Since scientists are turning what we thought we knew upside down, and recent events in this country and around the world are topsy turvy, it must be time to take a closer look at what we were sure we knew as fact.
This past weekend my husband and I watched the movie Arrival again. It perfectly illustrates what I’m trying to express here rather clumsily.
In the movie, Earth is visited by twelve large craft from outer space. Whenever that happens in movies, and I assume it would happen in real life too, the first reaction is one of fear. In the movie, the world leaders put the military on alert so they can defend our planet. But a main plot point is the difference between making decisions based on what has happened in the past on this planet, and learning new ways of thinking and being based on the language of the aliens. The protagonist is a woman linguist named Louise. She’s able to both teach the aliens our language and then learn theirs as well. In the process she begins to “dream” about future events in her own life. Learning the language of the aliens rewires her brain. She sees time and space the way the aliens do. In one crucial scene, Louise tries to get the government and military officials to understand the difference between the way we use the word weapon, and the way the aliens use it. But, as you can imagine, since that is a word with lots of baggage attached to it, she is not successful. So she takes desperate measures.
What this movie says to me is that we are often reacting to the words used by the people around us. We often make expedient choices based on fear rather than thinking of the long term consequences of our actions. The movie points out that words are inconsistent things. Their meanings really depend on who is using them, and how they are perceived. Therefore, sometimes we get angry at what someone says, thinking we understand what they mean, when in reality, they may mean something completely different. Some words are so charged with emotion that they trigger a violent response. In such cases, it’s hard to calm down enough to contemplate other possible meanings. A quote from a book Louise has written before her encounter with the aliens is this: “Language is the foundation of civilization. It is the glue that holds a people together. It is the first weapon drawn in a conflict.”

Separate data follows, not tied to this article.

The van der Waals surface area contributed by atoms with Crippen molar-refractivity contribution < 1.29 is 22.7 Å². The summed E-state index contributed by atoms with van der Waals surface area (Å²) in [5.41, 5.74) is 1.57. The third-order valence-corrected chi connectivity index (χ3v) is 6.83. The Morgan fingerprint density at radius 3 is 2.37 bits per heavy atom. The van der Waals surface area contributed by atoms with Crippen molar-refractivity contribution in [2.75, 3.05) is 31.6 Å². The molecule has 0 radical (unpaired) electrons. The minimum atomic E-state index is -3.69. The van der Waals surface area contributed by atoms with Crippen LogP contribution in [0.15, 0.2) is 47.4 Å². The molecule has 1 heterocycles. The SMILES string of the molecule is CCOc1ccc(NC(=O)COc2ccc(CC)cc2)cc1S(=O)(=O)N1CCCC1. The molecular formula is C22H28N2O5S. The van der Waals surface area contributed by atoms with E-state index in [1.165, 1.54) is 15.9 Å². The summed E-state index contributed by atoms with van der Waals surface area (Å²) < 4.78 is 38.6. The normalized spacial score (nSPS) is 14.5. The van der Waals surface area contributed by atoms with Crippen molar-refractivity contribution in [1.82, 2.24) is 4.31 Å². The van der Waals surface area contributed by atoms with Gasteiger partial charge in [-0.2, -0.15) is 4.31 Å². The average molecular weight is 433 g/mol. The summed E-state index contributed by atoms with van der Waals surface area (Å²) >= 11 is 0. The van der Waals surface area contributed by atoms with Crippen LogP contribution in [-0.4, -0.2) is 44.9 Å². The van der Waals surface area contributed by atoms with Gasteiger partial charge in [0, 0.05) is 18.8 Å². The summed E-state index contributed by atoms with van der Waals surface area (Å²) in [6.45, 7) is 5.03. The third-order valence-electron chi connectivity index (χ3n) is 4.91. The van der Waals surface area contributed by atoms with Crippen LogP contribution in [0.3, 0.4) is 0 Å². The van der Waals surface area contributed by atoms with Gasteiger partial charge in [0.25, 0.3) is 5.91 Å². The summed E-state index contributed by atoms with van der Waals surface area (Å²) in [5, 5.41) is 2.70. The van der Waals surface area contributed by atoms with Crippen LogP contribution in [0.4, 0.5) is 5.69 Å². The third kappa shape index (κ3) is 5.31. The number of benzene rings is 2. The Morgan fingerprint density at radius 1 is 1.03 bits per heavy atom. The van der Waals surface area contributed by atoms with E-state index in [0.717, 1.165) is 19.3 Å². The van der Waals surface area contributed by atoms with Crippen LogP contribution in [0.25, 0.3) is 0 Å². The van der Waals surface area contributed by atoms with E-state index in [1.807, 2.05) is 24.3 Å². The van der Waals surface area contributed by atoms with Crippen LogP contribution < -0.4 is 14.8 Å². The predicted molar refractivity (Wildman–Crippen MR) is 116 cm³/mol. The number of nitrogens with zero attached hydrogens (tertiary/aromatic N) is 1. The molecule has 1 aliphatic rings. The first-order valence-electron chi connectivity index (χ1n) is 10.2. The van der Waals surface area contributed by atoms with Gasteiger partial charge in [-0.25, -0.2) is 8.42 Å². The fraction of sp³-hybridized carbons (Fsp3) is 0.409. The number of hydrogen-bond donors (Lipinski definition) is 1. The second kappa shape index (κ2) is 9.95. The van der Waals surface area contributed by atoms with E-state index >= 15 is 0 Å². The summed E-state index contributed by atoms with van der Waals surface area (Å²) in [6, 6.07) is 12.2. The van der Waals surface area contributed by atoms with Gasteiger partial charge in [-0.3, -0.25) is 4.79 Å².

We find ourselves in conflict all over the world right now, and the question is, will we react to the words that fly around the news and social medias, or will we take time to look at the intent behind the words? Or maybe better still, find a balance between challenging the words, and believing that we can create a better world by using better words. We can practice seeing and feeling what it’s like to live in peace rather than in war. If we do that, eventually we will see the world we have wanted ever since The Declaration of Independence was written.
Thanks for reading. Feel free to comment or share with a friend.
Lucinda Sage-Midgorden © 2017
Lucinda is the author of The Space Between Time, a historical, time-travel, paranormal novel in which two women must rebuild their lives. It’s available in all ebook formats at Smashwords, and will soon be available in a print-on-demand version at Amazon and other fine book sellers. To join her email list, click here. She will never sell the names on her list.